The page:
I Fell Down and a Baby Popped Out.

In that order, but it took a whole day to achieve my life’s greatest accomplishment.

In 1981, March 23 fell on a Monday.

The day before…
I took my dogs, Beowulf and Sabrina, out for an early morning walk.

My mom was going to come over around noon and take me shopping — see, that’s where I get it from!

It was a full week past my due date and those pesky Braxton Hicks contractions were terrifying me on a daily basis. My mom was the head RN of Women’s Surgical at a local hospital. She thought a bit of retail therapy (see what I mean?) would take my mind off of that discomfort.

At that time, my son’s dad and I lived in an older part of San Diego; Hillcrest. The sidewalks were deteriorated with huge cracks and fissures.

With my big belly full of Angel Boy blocking my view, I tripped and fell — not hard — but with sixty extra pounds on my normally one hundred pound frame, I was more than a little ungainly.

I remember being super embarrassed for anyone to watch my feeble attempts to get up. Luckily, no one was out that early. I leaned on Beowulf (one-hundred-pounds of Akita/Husky/Wolf) who stood about thirty inches at his shoulders, and he was a sturdy support to help me up.

I continued walking home — just a few blocks — and didn’t think much about my fall, but I did tell my mom when she picked me up to go to the mall.

She knew everything there was to know about birthin’ babies.

She reminded me that she had told me a zillion times not to go walking alone this late in pregnancy, but I replied like I always did, “Blah, blah, blah…I’m not listening to a word you say.”

We stopped at a lingerie shop and she bought me a beautiful rosebud sprigged shortie nightgown.

As we were leaving the store, I whispered to her, “Mom, I think I wet my pants.”

(Dumb me, who had read every single book ever written about pregnancy and childbirth, didn’t comprehend what had happened.)

My mom instantly went into what we always called her “nursey” mode.

Quizzing me non-stop about any other symptoms in a very calm voice, we cut short our shopping day (darn) and drove home.

I don’t want to be too gross here; let’s just say other things were leaking out of me, too…

Suddenly, those Braxton Hicks contractions became the real thing.

I called my doctor. It was time.

All during my pregnancy, I had planned to deliver at home, au natural, with my mom as midwife.

Toward the end, it became obvious that my Angel Boy was too big for that to be possible.

I hate hospitals.

I didn’t want that atmosphere to be the first memories implanted in my baby’s precious brain. With reluctance, I agreed that his health was more important than my hippie chick desires, and hubs, mom, and I all went to the hospital.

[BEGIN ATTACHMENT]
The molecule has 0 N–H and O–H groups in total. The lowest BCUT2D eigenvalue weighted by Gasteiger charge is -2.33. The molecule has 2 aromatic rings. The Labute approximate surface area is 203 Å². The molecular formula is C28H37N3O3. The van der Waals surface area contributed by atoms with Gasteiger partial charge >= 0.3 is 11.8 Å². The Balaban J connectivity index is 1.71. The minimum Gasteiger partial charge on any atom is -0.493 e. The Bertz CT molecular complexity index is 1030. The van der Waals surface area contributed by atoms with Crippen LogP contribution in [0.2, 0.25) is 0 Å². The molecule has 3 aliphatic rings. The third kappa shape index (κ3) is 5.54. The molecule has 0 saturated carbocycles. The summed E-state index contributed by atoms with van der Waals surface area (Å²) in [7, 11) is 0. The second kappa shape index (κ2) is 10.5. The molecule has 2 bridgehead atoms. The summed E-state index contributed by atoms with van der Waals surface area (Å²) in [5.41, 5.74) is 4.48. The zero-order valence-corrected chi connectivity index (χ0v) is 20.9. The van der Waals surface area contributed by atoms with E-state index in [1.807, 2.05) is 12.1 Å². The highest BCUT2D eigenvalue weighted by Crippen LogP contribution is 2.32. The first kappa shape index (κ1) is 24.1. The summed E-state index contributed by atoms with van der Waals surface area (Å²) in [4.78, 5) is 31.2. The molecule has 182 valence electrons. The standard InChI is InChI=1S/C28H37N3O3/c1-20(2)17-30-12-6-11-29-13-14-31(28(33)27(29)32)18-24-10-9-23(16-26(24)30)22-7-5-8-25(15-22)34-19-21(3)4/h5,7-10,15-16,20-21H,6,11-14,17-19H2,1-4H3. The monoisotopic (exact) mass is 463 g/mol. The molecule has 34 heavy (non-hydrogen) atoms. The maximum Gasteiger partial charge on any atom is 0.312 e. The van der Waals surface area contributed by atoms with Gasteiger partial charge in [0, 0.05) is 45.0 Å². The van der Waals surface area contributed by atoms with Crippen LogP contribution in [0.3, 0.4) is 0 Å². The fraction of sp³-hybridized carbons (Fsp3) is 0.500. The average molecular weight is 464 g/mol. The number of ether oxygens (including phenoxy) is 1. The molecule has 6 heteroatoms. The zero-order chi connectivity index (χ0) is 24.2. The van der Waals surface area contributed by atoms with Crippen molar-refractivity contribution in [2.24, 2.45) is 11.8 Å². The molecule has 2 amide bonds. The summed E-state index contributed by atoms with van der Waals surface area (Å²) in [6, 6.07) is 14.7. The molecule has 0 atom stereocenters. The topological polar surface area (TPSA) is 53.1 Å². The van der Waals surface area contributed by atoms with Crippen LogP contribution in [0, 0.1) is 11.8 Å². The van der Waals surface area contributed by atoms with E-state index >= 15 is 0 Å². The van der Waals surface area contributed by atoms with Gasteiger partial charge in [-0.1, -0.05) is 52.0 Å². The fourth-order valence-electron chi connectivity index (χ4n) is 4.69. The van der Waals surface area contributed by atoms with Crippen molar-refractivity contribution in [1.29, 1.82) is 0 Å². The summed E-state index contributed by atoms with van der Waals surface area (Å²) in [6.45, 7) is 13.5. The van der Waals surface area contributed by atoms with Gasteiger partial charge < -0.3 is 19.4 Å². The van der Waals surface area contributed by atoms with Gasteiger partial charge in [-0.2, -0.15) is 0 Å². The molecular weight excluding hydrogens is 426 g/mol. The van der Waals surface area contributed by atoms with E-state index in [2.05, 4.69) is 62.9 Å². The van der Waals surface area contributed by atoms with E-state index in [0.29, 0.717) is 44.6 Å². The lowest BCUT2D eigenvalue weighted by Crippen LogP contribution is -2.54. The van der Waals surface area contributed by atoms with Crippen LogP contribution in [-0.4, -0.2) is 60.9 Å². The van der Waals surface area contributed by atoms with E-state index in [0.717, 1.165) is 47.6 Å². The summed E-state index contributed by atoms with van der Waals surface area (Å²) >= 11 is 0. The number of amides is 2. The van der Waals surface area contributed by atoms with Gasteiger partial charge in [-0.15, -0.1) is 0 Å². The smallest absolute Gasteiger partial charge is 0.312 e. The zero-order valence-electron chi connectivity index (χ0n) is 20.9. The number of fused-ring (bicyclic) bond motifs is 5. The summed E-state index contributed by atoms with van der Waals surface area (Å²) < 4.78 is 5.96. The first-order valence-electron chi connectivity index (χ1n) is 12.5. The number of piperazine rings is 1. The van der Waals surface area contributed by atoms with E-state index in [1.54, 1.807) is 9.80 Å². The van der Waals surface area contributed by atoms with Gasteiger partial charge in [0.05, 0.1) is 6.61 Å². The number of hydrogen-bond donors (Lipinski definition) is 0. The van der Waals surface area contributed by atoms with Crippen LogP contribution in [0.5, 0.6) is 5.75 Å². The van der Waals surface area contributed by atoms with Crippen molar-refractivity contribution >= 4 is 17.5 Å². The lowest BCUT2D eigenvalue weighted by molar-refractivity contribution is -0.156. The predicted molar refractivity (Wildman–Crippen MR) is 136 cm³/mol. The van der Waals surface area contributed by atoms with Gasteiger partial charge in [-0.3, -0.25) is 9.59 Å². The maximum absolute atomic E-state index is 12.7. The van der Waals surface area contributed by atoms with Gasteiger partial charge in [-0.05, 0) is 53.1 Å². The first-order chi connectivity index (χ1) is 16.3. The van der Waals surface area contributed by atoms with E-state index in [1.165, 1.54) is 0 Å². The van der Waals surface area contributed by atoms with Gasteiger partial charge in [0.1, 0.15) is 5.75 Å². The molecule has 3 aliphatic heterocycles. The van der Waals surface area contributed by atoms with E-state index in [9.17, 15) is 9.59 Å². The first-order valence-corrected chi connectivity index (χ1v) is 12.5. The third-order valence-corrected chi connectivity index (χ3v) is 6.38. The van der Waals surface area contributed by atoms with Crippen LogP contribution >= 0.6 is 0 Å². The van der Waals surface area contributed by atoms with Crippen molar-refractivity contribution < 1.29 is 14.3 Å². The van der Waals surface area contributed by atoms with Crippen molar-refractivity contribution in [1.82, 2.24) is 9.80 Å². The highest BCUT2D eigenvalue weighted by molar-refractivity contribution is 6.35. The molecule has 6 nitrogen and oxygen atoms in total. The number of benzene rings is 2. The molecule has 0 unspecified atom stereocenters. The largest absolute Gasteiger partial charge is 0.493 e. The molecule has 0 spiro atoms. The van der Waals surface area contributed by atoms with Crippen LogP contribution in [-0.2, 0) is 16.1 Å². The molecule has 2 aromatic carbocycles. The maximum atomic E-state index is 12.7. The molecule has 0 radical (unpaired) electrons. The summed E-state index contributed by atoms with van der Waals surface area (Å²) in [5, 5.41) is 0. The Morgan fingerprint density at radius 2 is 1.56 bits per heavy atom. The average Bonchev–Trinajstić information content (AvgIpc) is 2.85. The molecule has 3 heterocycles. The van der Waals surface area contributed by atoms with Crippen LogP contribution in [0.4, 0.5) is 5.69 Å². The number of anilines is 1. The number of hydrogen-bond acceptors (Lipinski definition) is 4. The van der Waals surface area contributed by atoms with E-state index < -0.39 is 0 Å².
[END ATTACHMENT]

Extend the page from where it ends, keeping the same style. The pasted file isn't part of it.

The doc examined me, concluded that the fall had merely torn the amniotic sac and the potential for introducing bacteria was a concern, so I agreed to let him completely puncture it to speed up the process.

And oh yes, speed it up it did. The mild contractions intensified.

Other than the unrelenting pain, which didn’t respond to that stupid Lamaze class training, I remember my son’s dad watching “Patton” on the wall TV in the birthing room.

I will always hate him for that.

After being in labor all night, my mom and the doc had a consultation.

Apparently, my baby had a head the size of Plymouth Rock and it was stuck.

It just wouldn’t come out.

I was so upset I couldn’t stop crying.

I had failed my first test as a mom.

So…at 9:42 a.m. on Monday, March 23, 1981, I had an emergency Caesarean Section.

I was wide awake and watched it all.

In the end, I guess it didn’t really matter how my Angel Boy got here.

He was beautiful and healthy; 8 1/2 pounds and 21 inches. He scored a 9 on the Apgar Scale; a high achiever from the beginning!

Happy 33rd birthday, Professor Angel Boy!

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48 thoughts on “I Fell Down and a Baby Popped Out.

  1. Happy birthday to both of you! And having an emergency c-section is in NO WAY a failure as a mother. It’s a simple matter of physics–I was disappointed that I had to have two of them, but realistically, pushing a 12 lb. 6 ouncer, or even a 10 lb. 12 ouncer, out the normal way just wasn’t working. (Yes, I have big babies. And I lived to tell the tale!)

    It’s what happens in the months and years after birth that decide your Good Mum score, and I think you definitely pass! 🙂

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  2. First, Happy Birthday to your son.

    Second, I, too, had a C-section (Fangette was completely breach!) and felt like I had failed some kind of mothering test very early on. How dumb was that? Giving birth to them — that’s the easy part. Everything that comes after — that’s the hard stuff. That’s where we prove our mettle!

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  3. Love the story and the pics. That one of him with the teddy bear could be on a post card or poster or something. Just too cute. They are all adorable.